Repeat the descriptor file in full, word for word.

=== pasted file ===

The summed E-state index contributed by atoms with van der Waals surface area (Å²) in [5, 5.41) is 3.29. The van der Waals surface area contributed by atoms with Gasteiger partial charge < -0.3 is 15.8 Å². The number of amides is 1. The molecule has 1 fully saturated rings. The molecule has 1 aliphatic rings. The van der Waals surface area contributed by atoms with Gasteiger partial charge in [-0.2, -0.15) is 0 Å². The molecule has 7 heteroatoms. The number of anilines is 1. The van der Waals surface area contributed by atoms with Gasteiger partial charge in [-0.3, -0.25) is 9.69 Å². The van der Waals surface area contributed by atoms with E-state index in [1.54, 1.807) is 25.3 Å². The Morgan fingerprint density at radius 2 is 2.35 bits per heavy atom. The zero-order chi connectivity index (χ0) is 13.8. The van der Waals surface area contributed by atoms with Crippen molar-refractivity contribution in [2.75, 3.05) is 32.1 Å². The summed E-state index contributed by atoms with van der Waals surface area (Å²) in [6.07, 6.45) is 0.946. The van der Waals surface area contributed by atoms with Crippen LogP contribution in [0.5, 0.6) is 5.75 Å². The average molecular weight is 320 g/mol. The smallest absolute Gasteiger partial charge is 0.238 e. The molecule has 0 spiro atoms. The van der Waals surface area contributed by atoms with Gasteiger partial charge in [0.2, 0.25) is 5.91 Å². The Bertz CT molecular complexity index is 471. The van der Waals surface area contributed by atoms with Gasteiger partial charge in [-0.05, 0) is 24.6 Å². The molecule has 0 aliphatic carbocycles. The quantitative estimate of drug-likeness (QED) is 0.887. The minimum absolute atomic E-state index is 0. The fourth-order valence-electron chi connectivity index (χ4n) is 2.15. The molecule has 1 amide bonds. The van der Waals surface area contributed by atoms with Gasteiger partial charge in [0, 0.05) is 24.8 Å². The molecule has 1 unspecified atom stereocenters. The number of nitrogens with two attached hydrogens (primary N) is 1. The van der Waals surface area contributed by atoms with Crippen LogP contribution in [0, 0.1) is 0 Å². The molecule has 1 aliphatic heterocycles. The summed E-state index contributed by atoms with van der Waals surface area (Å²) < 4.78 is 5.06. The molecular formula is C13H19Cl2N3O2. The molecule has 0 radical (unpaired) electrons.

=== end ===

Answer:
The summed E-state index contributed by atoms with van der Waals surface area (Å²) in [5, 5.41) is 3.29. The van der Waals surface area contributed by atoms with Gasteiger partial charge < -0.3 is 15.8 Å². The number of amides is 1. The molecule has 1 fully saturated rings. The molecule has 1 aliphatic rings. The van der Waals surface area contributed by atoms with Gasteiger partial charge in [-0.2, -0.15) is 0 Å². The molecule has 7 heteroatoms. The number of anilines is 1. The van der Waals surface area contributed by atoms with Gasteiger partial charge in [-0.3, -0.25) is 9.69 Å². The van der Waals surface area contributed by atoms with E-state index in [1.54, 1.807) is 25.3 Å². The Morgan fingerprint density at radius 2 is 2.35 bits per heavy atom. The zero-order chi connectivity index (χ0) is 13.8. The van der Waals surface area contributed by atoms with Crippen molar-refractivity contribution in [2.75, 3.05) is 32.1 Å². The summed E-state index contributed by atoms with van der Waals surface area (Å²) in [6.07, 6.45) is 0.946. The van der Waals surface area contributed by atoms with Crippen LogP contribution in [0.5, 0.6) is 5.75 Å². The average molecular weight is 320 g/mol. The smallest absolute Gasteiger partial charge is 0.238 e. The molecule has 0 spiro atoms. The van der Waals surface area contributed by atoms with Gasteiger partial charge in [0.2, 0.25) is 5.91 Å². The Bertz CT molecular complexity index is 471. The van der Waals surface area contributed by atoms with Gasteiger partial charge in [-0.05, 0) is 24.6 Å². The molecule has 0 aliphatic carbocycles. The quantitative estimate of drug-likeness (QED) is 0.887. The minimum absolute atomic E-state index is 0. The fourth-order valence-electron chi connectivity index (χ4n) is 2.15. The molecule has 1 amide bonds. The van der Waals surface area contributed by atoms with Gasteiger partial charge in [0, 0.05) is 24.8 Å². The molecule has 1 unspecified atom stereocenters. The number of nitrogens with two attached hydrogens (primary N) is 1. The van der Waals surface area contributed by atoms with Crippen LogP contribution in [0, 0.1) is 0 Å². The molecule has 1 aliphatic heterocycles. The summed E-state index contributed by atoms with van der Waals surface area (Å²) < 4.78 is 5.06. The molecular formula is C13H19Cl2N3O2. The molecule has 0 radical (unpaired) electrons.